Of particular interest was that these children also showed significantly lower induction of cytokines, which are the bodies' key defense against virus infections such as the common cold. However, no differences were noted in antibacterial responses.

The researchers also identified two genes in the 17q21 region that were associated with an increased risk of early life antibiotic prescription.

According to lead author Professor Adnan Custovic from the University of Manchester in the UK, "We speculate that hidden factors which increase the likelihood of both antibiotic prescription in early life and subsequent asthma are an increased susceptibility to viral infections due to impaired antiviral immunity and genetic variants on 17q21. However, further studies will be needed to confirm that the impaired immunity was present at the time of the early childhood respiratory symptoms and predated antibiotic prescribing rather than as a consequence of the antibiotics."

Commenting on the study, Professor Julian Crane and Dr Kristin Wickens from Otago University in New Zealand discuss whether we can be sure that early antibiotic use is not linked with the development of asthma, writing that, "A randomized trial is required to settle the conflicting evidence. Very similar issues apply to paracetamol and its association with asthma. But, is a randomized trial of antibiotics feasible? This trial would need to be large and would be ethically difficult, but perhaps not impossible, at least in terms of restricted versus usual antibiotic prescriptions. In view of the concerns over the rapidly waning efficacy of antibiotics, partly from overprescription, the fact that many are prescribed for disorders that they cannot benefit and the disquiet many parents express about overmedicating their children, the proposal for a randomized control trial is perhaps worthy of some consideration."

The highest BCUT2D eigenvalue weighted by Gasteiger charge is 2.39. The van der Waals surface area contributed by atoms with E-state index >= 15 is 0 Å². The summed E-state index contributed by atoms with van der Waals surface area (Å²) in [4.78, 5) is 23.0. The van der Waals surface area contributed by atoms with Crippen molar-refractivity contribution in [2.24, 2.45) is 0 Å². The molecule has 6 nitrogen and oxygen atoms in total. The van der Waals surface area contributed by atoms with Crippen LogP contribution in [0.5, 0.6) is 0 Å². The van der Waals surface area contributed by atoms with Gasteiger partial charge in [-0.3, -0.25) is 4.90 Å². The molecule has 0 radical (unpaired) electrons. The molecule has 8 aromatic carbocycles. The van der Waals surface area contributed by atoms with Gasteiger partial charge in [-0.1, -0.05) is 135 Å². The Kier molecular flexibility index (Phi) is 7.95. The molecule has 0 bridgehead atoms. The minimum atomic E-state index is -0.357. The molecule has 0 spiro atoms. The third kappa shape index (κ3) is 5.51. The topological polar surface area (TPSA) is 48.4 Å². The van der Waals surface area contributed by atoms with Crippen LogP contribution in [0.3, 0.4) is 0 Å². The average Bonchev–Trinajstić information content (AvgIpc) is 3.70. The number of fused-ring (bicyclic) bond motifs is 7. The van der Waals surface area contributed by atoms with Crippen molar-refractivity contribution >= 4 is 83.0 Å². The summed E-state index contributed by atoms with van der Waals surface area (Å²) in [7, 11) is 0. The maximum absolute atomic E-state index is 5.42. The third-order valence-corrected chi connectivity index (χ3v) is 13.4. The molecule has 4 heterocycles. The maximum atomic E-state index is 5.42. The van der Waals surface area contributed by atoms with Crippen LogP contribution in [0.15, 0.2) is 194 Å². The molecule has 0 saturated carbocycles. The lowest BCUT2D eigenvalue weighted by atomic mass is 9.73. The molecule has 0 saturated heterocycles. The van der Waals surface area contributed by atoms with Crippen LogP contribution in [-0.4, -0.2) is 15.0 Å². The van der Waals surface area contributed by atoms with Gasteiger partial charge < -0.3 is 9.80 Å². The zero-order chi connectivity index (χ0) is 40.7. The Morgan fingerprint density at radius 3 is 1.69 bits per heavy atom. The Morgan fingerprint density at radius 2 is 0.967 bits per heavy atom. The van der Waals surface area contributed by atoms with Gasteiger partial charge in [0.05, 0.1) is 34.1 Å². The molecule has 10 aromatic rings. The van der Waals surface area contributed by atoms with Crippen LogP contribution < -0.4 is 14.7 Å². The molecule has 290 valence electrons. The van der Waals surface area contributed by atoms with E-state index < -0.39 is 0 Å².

Story Source:

The above story is based on materials provided by The Lancet. Note: Materials may be edited for content and length.


Journal Reference:

  1. Aida Semic-Jusufagic, Danielle Belgrave, Andrew Pickles, Aurica G Telcian, Eteri Bakhsoliani, Annemarie Sykes, Angela Simpson, Sebastian L Johnston, Adnan Custovic. Assessing the association of early life antibiotic prescription with asthma exacerbations, impaired antiviral immunity, and genetic variants in 17q21: a population-based birth cohort study. The Lancet Respiratory Medicine, 2014; DOI: 10.1016/S2213-2600(14)70096-7

Cite This Page:

The Lancet. "Study may explain link between antibiotic use in infants, asthma." ScienceDaily. ScienceDaily, 14 May 2014. <www.sciencedaily.com/releases/2014/05/140514205712.htm>.
The Lancet. (2014, May 14). Study may explain link between antibiotic use in infants, asthma. ScienceDaily. Retrieved April 2, 2015 from www.sciencedaily.com/releases/2014/05/140514205712.htm
The Lancet. "Study may explain link between antibiotic use in infants, asthma." ScienceDaily. www.sciencedaily.com/releases/2014/05/140514205712.htm (accessed April 2, 2015).